The Michigan Value Collaborative

Helping Michigan hospitals achieve their best possible patient outcomes at the lowest reasonable cost

Tag: heart failure (page 1 of 5)

Michigan Hospital on the Forefront of Reducing Hospital Readmissions

Dino Recchia

Dr. Recchia is Chief of Cardiology at Munson Medical Center

Some goals of the MVC Hospital Engagement team are to help hospitals reduce Heart Failure (HF) readmission rates along with improving patient care and quality in order to have Michigan become a leader in this domain. The Hospital Engagement team has been locating and speaking to hospitals nationwide with the lowest HF-related readmissions. One hospital, Munson Medical Center, falls in the top 1% of hospital readmissions and is located right in Michigan. Munson is on the forefront of using coordination of care to reduce readmissions. The Hospital Engagement team had the opportunity to speak to Dr. Recchia, Sheila Falk, and Anne Bacon about the HF Clinic at Munson Medical Center, which has helped better manage patients and improve readmission outcomes among their sickest patients.

The clinic was the shared vision of Dr. Recchia and Sheila Falk who began planning the program in 2010.  They identified gaps in the care of many heart failure patients which was resulting in high rates of readmissions and sub-optimal quality of life.  They also saw the growing role of LVADs in the management of end stage heart failure which presented difficulties for LVAD patients in northern Michigan who lived many hours away from an LVAD center.  A similar situation existed for patients with pulmonary hypertension.  They approached the Munson Foundation with a plan to establish a multidisciplinary heart failure program to address the needs of this difficult patient population. With seed monies from the Foundation, the Munson Heart Failure Clinic was established in 2011.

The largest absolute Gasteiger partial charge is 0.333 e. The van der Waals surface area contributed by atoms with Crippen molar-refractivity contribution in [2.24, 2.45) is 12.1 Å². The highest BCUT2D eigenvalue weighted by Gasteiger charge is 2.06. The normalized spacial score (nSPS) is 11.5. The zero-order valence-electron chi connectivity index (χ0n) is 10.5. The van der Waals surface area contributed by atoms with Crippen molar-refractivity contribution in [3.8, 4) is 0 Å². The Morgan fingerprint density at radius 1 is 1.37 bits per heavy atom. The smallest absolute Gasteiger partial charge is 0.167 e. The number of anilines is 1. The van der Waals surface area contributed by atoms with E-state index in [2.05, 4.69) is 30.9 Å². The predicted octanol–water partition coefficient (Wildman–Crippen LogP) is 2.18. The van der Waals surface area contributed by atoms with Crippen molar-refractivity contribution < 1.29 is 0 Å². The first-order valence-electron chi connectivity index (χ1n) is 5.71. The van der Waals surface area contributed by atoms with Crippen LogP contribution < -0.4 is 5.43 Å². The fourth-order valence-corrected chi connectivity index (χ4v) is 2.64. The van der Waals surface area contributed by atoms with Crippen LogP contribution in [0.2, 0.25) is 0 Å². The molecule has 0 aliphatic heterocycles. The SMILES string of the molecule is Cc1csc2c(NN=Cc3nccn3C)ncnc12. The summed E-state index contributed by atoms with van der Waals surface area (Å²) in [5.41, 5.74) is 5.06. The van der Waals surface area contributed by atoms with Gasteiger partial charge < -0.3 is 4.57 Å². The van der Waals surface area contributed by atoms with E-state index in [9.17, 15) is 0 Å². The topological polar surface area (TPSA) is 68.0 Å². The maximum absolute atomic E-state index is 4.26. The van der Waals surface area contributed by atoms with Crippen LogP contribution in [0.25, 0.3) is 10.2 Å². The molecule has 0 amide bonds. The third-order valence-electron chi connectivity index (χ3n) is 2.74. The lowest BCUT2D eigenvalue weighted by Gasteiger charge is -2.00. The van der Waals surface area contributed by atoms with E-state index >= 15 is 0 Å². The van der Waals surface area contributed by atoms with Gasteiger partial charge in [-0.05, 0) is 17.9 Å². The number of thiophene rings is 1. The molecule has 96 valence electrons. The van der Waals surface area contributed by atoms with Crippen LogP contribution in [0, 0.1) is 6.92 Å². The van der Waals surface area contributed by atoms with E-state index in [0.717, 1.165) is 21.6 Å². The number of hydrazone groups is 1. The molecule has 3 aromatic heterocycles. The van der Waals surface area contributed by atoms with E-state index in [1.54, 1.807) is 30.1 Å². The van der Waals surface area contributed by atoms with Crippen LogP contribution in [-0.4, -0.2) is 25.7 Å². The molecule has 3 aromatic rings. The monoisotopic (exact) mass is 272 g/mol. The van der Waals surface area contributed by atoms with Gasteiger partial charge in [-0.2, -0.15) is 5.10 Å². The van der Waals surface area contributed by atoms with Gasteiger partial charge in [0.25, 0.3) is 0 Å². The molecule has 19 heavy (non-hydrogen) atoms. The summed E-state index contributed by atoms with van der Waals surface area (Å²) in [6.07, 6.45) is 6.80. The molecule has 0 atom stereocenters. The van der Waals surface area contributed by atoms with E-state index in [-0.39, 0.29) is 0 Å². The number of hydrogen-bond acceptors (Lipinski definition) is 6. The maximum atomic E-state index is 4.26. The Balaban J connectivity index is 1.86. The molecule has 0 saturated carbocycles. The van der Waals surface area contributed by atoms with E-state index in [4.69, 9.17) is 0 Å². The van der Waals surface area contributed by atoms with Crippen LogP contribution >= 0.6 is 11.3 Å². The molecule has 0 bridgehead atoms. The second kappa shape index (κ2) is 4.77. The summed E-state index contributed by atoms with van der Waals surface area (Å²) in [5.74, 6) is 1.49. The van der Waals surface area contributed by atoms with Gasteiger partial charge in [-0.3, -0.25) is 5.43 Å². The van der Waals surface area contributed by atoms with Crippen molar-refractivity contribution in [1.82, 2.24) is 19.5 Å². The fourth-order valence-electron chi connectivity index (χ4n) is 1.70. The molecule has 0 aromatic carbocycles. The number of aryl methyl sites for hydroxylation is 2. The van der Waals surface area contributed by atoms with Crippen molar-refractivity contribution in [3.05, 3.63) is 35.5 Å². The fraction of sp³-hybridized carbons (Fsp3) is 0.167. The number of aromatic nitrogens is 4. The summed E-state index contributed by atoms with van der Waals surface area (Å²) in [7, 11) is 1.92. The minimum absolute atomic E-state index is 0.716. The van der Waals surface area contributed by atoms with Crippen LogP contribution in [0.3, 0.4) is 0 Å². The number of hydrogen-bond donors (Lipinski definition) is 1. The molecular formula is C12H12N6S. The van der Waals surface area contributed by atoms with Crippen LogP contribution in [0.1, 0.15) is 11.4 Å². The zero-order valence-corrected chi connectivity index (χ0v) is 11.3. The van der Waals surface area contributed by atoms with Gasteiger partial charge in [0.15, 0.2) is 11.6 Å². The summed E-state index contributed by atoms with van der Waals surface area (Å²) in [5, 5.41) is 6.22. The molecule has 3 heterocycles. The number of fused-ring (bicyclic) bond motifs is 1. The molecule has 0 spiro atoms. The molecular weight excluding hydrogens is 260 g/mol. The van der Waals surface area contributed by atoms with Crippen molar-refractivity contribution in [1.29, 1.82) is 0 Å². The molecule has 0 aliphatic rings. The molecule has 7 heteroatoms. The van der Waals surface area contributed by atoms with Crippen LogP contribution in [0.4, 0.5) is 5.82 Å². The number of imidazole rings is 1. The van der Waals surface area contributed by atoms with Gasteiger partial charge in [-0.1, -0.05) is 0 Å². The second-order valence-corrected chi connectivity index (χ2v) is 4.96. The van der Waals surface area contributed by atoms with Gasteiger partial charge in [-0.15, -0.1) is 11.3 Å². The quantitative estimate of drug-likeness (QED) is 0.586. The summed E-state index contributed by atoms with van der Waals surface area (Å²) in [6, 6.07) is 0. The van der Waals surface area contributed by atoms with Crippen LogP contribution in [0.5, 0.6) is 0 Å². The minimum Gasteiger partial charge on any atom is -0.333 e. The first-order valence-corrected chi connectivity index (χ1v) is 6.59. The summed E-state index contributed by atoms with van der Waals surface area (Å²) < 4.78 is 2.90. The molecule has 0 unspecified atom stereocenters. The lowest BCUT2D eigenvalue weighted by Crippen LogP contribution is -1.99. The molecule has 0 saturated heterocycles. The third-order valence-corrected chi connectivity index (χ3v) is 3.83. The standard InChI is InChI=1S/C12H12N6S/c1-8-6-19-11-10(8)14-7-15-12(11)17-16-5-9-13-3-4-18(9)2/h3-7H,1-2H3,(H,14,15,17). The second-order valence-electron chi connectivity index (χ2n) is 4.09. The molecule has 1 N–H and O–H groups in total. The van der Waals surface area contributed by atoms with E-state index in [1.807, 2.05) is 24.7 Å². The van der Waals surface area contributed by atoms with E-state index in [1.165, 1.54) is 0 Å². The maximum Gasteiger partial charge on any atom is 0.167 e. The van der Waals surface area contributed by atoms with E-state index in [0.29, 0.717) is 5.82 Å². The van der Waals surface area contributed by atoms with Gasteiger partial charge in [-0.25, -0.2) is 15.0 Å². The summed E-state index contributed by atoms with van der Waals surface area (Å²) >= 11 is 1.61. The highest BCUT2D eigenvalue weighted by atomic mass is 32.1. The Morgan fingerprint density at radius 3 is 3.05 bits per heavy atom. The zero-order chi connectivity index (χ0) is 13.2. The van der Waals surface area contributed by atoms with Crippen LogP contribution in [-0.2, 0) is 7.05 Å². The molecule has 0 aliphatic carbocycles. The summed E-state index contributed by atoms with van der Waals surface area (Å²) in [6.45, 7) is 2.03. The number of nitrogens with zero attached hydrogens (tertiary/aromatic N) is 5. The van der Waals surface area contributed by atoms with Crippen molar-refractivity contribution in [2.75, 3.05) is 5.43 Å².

Patient Management

The clinic has grown dramatically over the last 5 years now involving a heart failure cardiologist, special heart failure nurse practitioner, 3 dedicated nurses, and 2 support staff.  90% of the referrals to the program come from Dr. Recchia’s partners and involve cases that are too complex to manage in a general cardiology practice.   Once the patient is referred, care is taken over completely by the Heart Failure clinic with no co-managing between cardiologists. Patients referred to the HF Clinic begin care management the day they are discharged. Inpatients are seen and educated by the nurse prior to discharge as the team found that the time between discharge and their first HF Clinic appointment is a very vulnerable time.  The Munson team has also developed a “shared care” approach for patients with LVADs allowing these patients to be co-managed with their implanting LVAD centers downstate greatly reducing the frequency with which patients and their families have to drive long distances for a routine LVAD follow up appointment.  The same approach is used for co-managing patients with pulmonary hypertension seen in those same institutions.  Another unique feature of the HF Clinic at Munson Medical Center is the phone call strategy they employ.  Instead of suggesting patients call the HF Clinic if something is wrong after a change in their treatment regimen is made, the HF Clinic team arranges a “phone call appointment” at a specific date and time to follow-up on the response to the treatment and facilitating further decision making. These patient management methods at the Munson Medical Center HF Clinic help better coordinate care and consequently improves patient experience and outcomes. Patients reap such benefits from being in the program that they often want to stay in the program even after they have improved enough to no longer need this level of care.  Munson has also had great success integrating hospice care in to their program for those patients that have no further care options resulting in over 60% of the deaths in the program occurring in a hospice setting.